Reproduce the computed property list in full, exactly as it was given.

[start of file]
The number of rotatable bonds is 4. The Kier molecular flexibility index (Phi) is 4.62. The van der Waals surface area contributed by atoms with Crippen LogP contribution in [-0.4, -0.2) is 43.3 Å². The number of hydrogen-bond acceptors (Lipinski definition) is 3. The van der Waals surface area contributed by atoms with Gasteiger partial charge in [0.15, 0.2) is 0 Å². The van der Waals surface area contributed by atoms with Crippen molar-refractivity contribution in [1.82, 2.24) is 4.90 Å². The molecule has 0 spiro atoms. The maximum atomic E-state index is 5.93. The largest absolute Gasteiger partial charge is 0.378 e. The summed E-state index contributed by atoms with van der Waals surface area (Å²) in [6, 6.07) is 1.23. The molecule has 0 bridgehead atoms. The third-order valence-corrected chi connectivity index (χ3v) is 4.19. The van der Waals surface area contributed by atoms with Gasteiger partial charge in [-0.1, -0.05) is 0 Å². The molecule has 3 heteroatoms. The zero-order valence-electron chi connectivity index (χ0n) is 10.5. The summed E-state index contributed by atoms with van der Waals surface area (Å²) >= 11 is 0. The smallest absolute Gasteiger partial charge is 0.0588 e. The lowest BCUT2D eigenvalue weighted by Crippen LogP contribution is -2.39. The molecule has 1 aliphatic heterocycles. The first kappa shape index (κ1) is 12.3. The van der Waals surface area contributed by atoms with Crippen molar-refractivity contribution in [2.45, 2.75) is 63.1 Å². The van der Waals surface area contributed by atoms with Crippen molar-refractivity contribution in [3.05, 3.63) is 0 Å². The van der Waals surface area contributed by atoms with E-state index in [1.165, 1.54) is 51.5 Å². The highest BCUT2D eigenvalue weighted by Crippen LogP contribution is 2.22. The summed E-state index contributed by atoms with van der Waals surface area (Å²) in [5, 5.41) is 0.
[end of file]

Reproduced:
The number of rotatable bonds is 4. The Kier molecular flexibility index (Phi) is 4.62. The van der Waals surface area contributed by atoms with Crippen LogP contribution in [-0.4, -0.2) is 43.3 Å². The number of hydrogen-bond acceptors (Lipinski definition) is 3. The van der Waals surface area contributed by atoms with Gasteiger partial charge in [0.15, 0.2) is 0 Å². The van der Waals surface area contributed by atoms with Crippen molar-refractivity contribution in [1.82, 2.24) is 4.90 Å². The molecule has 0 spiro atoms. The maximum atomic E-state index is 5.93. The largest absolute Gasteiger partial charge is 0.378 e. The summed E-state index contributed by atoms with van der Waals surface area (Å²) in [6, 6.07) is 1.23. The molecule has 0 bridgehead atoms. The third-order valence-corrected chi connectivity index (χ3v) is 4.19. The van der Waals surface area contributed by atoms with Gasteiger partial charge in [-0.1, -0.05) is 0 Å². The molecule has 3 heteroatoms. The zero-order valence-electron chi connectivity index (χ0n) is 10.5. The summed E-state index contributed by atoms with van der Waals surface area (Å²) >= 11 is 0. The smallest absolute Gasteiger partial charge is 0.0588 e. The lowest BCUT2D eigenvalue weighted by Crippen LogP contribution is -2.39. The molecule has 1 aliphatic heterocycles. The first kappa shape index (κ1) is 12.3. The van der Waals surface area contributed by atoms with Crippen molar-refractivity contribution in [2.45, 2.75) is 63.1 Å². The van der Waals surface area contributed by atoms with Crippen molar-refractivity contribution in [3.05, 3.63) is 0 Å². The van der Waals surface area contributed by atoms with E-state index in [1.165, 1.54) is 51.5 Å². The highest BCUT2D eigenvalue weighted by Crippen LogP contribution is 2.22. The summed E-state index contributed by atoms with van der Waals surface area (Å²) in [5, 5.41) is 0.